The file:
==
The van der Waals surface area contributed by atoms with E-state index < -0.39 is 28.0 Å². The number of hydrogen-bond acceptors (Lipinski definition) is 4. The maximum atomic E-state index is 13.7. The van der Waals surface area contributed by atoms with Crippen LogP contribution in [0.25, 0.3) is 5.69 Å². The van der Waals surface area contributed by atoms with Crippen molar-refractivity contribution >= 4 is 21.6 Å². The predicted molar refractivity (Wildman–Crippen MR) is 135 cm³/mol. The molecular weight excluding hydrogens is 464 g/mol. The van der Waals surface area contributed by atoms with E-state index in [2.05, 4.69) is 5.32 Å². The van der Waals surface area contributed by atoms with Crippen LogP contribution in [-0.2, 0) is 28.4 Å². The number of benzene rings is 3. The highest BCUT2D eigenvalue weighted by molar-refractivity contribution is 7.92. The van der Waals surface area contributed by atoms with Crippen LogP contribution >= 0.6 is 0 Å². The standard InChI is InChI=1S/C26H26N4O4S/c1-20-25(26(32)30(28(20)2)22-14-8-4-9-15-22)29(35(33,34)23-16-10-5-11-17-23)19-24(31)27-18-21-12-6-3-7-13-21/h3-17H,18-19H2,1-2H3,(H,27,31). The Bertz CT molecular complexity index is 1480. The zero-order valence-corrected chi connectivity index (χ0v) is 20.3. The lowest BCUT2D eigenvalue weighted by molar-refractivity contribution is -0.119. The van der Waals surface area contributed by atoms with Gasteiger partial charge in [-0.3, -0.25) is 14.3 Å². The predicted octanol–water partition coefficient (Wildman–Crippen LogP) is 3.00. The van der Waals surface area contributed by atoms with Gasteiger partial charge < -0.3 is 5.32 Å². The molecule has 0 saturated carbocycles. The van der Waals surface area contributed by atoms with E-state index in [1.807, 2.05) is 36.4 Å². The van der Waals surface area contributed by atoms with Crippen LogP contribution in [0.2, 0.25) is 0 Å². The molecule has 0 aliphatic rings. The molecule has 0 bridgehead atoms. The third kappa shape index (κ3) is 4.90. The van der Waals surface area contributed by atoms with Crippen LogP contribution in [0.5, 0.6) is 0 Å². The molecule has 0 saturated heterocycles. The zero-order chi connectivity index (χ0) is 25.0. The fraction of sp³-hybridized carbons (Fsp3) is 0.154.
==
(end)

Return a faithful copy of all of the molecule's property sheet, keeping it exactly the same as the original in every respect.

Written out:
The van der Waals surface area contributed by atoms with E-state index < -0.39 is 28.0 Å². The number of hydrogen-bond acceptors (Lipinski definition) is 4. The maximum atomic E-state index is 13.7. The van der Waals surface area contributed by atoms with Crippen LogP contribution in [0.25, 0.3) is 5.69 Å². The van der Waals surface area contributed by atoms with Crippen molar-refractivity contribution >= 4 is 21.6 Å². The predicted molar refractivity (Wildman–Crippen MR) is 135 cm³/mol. The molecular weight excluding hydrogens is 464 g/mol. The van der Waals surface area contributed by atoms with E-state index in [2.05, 4.69) is 5.32 Å². The van der Waals surface area contributed by atoms with Crippen LogP contribution in [-0.2, 0) is 28.4 Å². The number of benzene rings is 3. The highest BCUT2D eigenvalue weighted by molar-refractivity contribution is 7.92. The van der Waals surface area contributed by atoms with Crippen LogP contribution >= 0.6 is 0 Å². The standard InChI is InChI=1S/C26H26N4O4S/c1-20-25(26(32)30(28(20)2)22-14-8-4-9-15-22)29(35(33,34)23-16-10-5-11-17-23)19-24(31)27-18-21-12-6-3-7-13-21/h3-17H,18-19H2,1-2H3,(H,27,31). The Bertz CT molecular complexity index is 1480. The zero-order valence-corrected chi connectivity index (χ0v) is 20.3. The lowest BCUT2D eigenvalue weighted by molar-refractivity contribution is -0.119. The van der Waals surface area contributed by atoms with Gasteiger partial charge in [-0.3, -0.25) is 14.3 Å². The predicted octanol–water partition coefficient (Wildman–Crippen LogP) is 3.00. The van der Waals surface area contributed by atoms with Gasteiger partial charge < -0.3 is 5.32 Å². The molecule has 0 saturated carbocycles. The van der Waals surface area contributed by atoms with E-state index in [1.807, 2.05) is 36.4 Å². The van der Waals surface area contributed by atoms with Crippen LogP contribution in [0.2, 0.25) is 0 Å². The molecule has 0 aliphatic rings. The molecule has 0 bridgehead atoms. The third kappa shape index (κ3) is 4.90. The van der Waals surface area contributed by atoms with Crippen LogP contribution in [0.5, 0.6) is 0 Å². The molecule has 0 saturated heterocycles. The zero-order chi connectivity index (χ0) is 25.0. The fraction of sp³-hybridized carbons (Fsp3) is 0.154.